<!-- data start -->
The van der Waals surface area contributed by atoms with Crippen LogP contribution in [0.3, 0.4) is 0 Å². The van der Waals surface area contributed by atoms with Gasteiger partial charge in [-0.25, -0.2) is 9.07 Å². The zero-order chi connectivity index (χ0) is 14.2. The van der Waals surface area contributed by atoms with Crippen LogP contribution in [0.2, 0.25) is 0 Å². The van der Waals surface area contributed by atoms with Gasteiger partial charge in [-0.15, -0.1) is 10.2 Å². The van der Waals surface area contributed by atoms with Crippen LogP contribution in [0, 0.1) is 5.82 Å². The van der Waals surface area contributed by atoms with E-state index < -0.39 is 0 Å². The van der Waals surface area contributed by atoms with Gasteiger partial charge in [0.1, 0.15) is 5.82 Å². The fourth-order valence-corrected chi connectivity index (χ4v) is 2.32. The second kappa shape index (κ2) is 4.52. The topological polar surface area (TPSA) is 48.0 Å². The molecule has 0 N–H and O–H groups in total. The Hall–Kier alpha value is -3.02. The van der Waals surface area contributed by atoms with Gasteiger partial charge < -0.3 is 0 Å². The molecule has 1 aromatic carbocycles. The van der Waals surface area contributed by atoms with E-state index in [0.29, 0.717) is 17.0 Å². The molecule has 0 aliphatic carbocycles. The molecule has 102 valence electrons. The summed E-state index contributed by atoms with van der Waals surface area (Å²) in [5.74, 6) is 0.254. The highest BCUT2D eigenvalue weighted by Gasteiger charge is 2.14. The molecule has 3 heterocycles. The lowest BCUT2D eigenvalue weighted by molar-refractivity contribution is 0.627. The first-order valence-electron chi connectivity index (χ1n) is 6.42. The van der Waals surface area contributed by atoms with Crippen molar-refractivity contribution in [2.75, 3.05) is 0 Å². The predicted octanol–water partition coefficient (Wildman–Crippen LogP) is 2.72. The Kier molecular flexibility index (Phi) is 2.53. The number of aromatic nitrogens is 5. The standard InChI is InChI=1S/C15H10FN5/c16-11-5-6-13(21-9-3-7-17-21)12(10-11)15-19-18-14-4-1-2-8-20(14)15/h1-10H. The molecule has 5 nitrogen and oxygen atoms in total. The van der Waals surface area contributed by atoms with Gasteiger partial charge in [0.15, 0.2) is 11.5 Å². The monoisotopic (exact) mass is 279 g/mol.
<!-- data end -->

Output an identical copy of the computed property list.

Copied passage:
The van der Waals surface area contributed by atoms with Crippen LogP contribution in [0.3, 0.4) is 0 Å². The van der Waals surface area contributed by atoms with Gasteiger partial charge in [-0.25, -0.2) is 9.07 Å². The zero-order chi connectivity index (χ0) is 14.2. The van der Waals surface area contributed by atoms with Crippen LogP contribution in [0.2, 0.25) is 0 Å². The van der Waals surface area contributed by atoms with Gasteiger partial charge in [-0.15, -0.1) is 10.2 Å². The van der Waals surface area contributed by atoms with Crippen LogP contribution in [0, 0.1) is 5.82 Å². The van der Waals surface area contributed by atoms with E-state index < -0.39 is 0 Å². The van der Waals surface area contributed by atoms with Gasteiger partial charge in [0.1, 0.15) is 5.82 Å². The fourth-order valence-corrected chi connectivity index (χ4v) is 2.32. The second kappa shape index (κ2) is 4.52. The topological polar surface area (TPSA) is 48.0 Å². The molecule has 0 N–H and O–H groups in total. The Hall–Kier alpha value is -3.02. The van der Waals surface area contributed by atoms with Gasteiger partial charge < -0.3 is 0 Å². The molecule has 1 aromatic carbocycles. The van der Waals surface area contributed by atoms with E-state index in [0.29, 0.717) is 17.0 Å². The molecule has 0 aliphatic carbocycles. The molecule has 102 valence electrons. The summed E-state index contributed by atoms with van der Waals surface area (Å²) in [5.74, 6) is 0.254. The highest BCUT2D eigenvalue weighted by Gasteiger charge is 2.14. The molecule has 3 heterocycles. The lowest BCUT2D eigenvalue weighted by molar-refractivity contribution is 0.627. The first-order valence-electron chi connectivity index (χ1n) is 6.42. The van der Waals surface area contributed by atoms with Crippen molar-refractivity contribution in [2.75, 3.05) is 0 Å². The predicted octanol–water partition coefficient (Wildman–Crippen LogP) is 2.72. The Kier molecular flexibility index (Phi) is 2.53. The number of aromatic nitrogens is 5. The standard InChI is InChI=1S/C15H10FN5/c16-11-5-6-13(21-9-3-7-17-21)12(10-11)15-19-18-14-4-1-2-8-20(14)15/h1-10H. The molecule has 5 nitrogen and oxygen atoms in total. The van der Waals surface area contributed by atoms with Gasteiger partial charge in [0.15, 0.2) is 11.5 Å². The monoisotopic (exact) mass is 279 g/mol.